What the heck do testers really do?
August 16 – 18, 2017
AST 2017 is taking a deep look at the practice of software testing. We want to help testers become so good they cannot be ignored. CAST 2017 focuses on the actual tactical work required to perform excellent, effective and influential testing.
Today, testers are challenged to identify important product risks in turbulent contexts. Business focus follows a fickle consumer market, harshly driven by demanding investors. Organizational frameworks are evolving and changing, often within a product’s lifetime. Solution technology frantically advances moving from tiered architectures to micro services among a hyper distributed internet of things.
Emerging practices sometimes shuffle testing activities earlier, or later in the life cycle. Some development approaches may even obscure testing. CAST 2017 will focus on the tactical work testers do in a variety of contexts with different tools and techniques.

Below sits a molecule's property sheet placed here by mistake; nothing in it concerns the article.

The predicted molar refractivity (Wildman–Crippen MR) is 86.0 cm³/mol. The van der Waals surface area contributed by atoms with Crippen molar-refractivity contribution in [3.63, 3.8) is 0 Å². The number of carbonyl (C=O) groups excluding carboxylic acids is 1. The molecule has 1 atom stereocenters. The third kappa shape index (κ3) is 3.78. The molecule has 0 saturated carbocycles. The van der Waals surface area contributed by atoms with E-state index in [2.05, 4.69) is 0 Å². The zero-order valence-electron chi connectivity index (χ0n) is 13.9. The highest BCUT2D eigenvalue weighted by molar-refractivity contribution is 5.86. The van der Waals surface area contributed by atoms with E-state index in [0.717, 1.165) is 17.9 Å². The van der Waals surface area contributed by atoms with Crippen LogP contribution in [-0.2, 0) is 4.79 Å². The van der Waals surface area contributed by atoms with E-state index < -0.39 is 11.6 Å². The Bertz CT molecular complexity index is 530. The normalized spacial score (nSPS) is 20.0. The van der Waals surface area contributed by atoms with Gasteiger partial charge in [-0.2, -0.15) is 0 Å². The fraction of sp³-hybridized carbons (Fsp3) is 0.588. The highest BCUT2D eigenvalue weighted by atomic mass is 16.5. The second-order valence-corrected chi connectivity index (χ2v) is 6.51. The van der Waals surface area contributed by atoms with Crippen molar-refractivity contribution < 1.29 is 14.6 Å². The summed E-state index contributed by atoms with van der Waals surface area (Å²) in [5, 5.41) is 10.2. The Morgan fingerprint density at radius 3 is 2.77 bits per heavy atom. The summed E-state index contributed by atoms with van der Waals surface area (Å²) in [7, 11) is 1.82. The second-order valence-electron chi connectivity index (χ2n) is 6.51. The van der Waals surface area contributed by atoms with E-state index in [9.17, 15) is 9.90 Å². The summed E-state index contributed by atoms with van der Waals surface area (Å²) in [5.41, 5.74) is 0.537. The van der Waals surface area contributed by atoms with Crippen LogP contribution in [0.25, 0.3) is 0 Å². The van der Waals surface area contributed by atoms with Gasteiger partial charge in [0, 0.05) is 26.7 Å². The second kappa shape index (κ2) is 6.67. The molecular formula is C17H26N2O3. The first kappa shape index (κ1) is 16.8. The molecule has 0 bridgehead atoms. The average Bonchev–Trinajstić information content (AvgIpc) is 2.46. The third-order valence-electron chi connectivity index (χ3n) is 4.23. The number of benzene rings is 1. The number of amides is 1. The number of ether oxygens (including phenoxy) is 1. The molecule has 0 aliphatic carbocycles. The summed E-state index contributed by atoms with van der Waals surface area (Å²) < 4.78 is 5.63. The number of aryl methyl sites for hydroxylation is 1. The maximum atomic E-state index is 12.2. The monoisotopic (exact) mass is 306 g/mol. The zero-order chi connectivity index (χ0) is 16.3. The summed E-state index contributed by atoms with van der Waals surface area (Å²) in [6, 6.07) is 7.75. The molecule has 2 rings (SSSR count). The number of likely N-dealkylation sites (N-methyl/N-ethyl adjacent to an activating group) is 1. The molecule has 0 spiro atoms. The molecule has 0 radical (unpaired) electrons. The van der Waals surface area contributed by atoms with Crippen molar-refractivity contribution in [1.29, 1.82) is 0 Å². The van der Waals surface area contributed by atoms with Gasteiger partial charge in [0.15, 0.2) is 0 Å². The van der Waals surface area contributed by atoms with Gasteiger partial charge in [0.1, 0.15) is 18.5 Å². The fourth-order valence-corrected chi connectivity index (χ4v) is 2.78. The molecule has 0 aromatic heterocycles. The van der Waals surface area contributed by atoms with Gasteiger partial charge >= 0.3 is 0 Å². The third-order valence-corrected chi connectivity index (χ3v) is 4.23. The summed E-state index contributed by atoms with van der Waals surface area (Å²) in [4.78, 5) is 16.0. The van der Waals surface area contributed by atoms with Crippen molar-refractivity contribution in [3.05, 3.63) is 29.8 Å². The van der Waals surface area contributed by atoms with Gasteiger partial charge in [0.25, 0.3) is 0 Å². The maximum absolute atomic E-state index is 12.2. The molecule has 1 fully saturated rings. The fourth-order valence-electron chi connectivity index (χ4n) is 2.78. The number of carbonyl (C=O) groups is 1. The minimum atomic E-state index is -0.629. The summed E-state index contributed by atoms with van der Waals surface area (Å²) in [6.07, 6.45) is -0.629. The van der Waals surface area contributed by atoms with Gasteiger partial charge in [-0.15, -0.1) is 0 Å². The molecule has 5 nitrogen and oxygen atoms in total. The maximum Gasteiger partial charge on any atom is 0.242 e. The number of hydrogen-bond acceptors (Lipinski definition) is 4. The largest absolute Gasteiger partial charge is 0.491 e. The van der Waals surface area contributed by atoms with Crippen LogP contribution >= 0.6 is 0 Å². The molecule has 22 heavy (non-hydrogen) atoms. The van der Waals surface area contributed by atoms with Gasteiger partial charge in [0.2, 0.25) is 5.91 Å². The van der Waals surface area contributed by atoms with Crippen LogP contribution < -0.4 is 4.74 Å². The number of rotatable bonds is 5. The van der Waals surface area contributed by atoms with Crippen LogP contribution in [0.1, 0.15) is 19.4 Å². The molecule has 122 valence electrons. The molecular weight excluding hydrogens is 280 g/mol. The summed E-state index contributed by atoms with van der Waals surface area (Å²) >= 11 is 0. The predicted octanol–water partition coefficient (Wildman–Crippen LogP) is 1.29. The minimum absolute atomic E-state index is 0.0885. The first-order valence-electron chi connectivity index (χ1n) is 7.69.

Schedule (Subject to Change)
CAST 2017 Dates:
August 16-18, 2017 – Conference
Conference Chair: Justin Rohrman
Program Chair: Rob Sabourin
What makes CAST unique?
- For testers, by testers
- We strive to advance and improve the science of software testing
- We share, discuss, and question
- Meet industry leaders (authors, bloggers, and personalities)
- Network with peers, and experts
- Reasonably priced, high ROI
Who should attend CAST?
- Software Testers, Practitioners, and Managers
- Scholars and Researchers
The core mission of The Association for Software Testing (AST) and CAST is to help build an active community of software testing scholars, practitioners, and learners who can in turn positively influence and advance the practice of software testing.
CAST is more than a conference, it’s a unique opportunity to learn and discuss not found anywhere else. Each scheduled session is split into two parts. Half of the session is a presentation by a speaker, however the balance of the time is a facilitated “open season”. This open season allows attendees to question, discuss, and test the presentation.